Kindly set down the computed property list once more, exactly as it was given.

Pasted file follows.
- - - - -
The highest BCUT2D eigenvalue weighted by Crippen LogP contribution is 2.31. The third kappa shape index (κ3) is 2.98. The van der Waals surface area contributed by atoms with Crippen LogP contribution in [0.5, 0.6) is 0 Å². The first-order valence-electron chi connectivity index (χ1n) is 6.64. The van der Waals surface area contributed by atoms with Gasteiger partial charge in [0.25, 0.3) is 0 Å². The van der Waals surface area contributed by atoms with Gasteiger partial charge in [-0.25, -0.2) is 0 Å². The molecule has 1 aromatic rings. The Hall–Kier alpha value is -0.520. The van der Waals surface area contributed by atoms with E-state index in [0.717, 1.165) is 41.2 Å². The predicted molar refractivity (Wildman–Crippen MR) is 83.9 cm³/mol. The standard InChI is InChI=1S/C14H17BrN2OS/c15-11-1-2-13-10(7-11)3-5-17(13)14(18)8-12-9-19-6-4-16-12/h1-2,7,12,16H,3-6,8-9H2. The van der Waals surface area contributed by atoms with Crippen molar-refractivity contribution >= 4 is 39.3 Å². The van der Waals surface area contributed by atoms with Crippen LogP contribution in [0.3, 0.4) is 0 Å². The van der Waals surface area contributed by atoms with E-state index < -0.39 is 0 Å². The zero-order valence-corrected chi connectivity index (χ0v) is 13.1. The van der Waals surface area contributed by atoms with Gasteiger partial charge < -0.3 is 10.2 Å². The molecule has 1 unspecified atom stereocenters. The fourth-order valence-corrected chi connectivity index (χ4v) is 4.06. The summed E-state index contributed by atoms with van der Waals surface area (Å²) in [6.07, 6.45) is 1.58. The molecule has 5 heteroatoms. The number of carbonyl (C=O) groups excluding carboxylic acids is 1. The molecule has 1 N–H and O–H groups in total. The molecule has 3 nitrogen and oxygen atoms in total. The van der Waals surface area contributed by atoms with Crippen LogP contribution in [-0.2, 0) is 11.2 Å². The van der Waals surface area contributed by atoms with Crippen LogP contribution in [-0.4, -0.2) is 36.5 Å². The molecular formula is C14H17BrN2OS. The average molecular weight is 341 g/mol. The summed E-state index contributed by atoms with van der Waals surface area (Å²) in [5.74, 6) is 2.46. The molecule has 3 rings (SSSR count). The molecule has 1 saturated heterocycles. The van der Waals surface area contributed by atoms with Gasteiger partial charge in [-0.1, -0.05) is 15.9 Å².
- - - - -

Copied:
The highest BCUT2D eigenvalue weighted by Crippen LogP contribution is 2.31. The third kappa shape index (κ3) is 2.98. The van der Waals surface area contributed by atoms with Crippen LogP contribution in [0.5, 0.6) is 0 Å². The first-order valence-electron chi connectivity index (χ1n) is 6.64. The van der Waals surface area contributed by atoms with Gasteiger partial charge in [0.25, 0.3) is 0 Å². The van der Waals surface area contributed by atoms with Gasteiger partial charge in [-0.25, -0.2) is 0 Å². The molecule has 1 aromatic rings. The Hall–Kier alpha value is -0.520. The van der Waals surface area contributed by atoms with E-state index in [0.717, 1.165) is 41.2 Å². The predicted molar refractivity (Wildman–Crippen MR) is 83.9 cm³/mol. The standard InChI is InChI=1S/C14H17BrN2OS/c15-11-1-2-13-10(7-11)3-5-17(13)14(18)8-12-9-19-6-4-16-12/h1-2,7,12,16H,3-6,8-9H2. The van der Waals surface area contributed by atoms with Crippen molar-refractivity contribution >= 4 is 39.3 Å². The van der Waals surface area contributed by atoms with Crippen LogP contribution in [0.3, 0.4) is 0 Å². The van der Waals surface area contributed by atoms with E-state index < -0.39 is 0 Å². The zero-order valence-corrected chi connectivity index (χ0v) is 13.1. The van der Waals surface area contributed by atoms with Gasteiger partial charge < -0.3 is 10.2 Å². The molecule has 1 unspecified atom stereocenters. The fourth-order valence-corrected chi connectivity index (χ4v) is 4.06. The summed E-state index contributed by atoms with van der Waals surface area (Å²) in [6.07, 6.45) is 1.58. The molecule has 5 heteroatoms. The number of carbonyl (C=O) groups excluding carboxylic acids is 1. The molecule has 1 N–H and O–H groups in total. The molecule has 3 nitrogen and oxygen atoms in total. The van der Waals surface area contributed by atoms with Crippen LogP contribution in [-0.2, 0) is 11.2 Å². The van der Waals surface area contributed by atoms with Crippen LogP contribution in [-0.4, -0.2) is 36.5 Å². The molecular formula is C14H17BrN2OS. The average molecular weight is 341 g/mol. The summed E-state index contributed by atoms with van der Waals surface area (Å²) in [5.74, 6) is 2.46. The molecule has 3 rings (SSSR count). The molecule has 1 saturated heterocycles. The van der Waals surface area contributed by atoms with Gasteiger partial charge in [-0.1, -0.05) is 15.9 Å².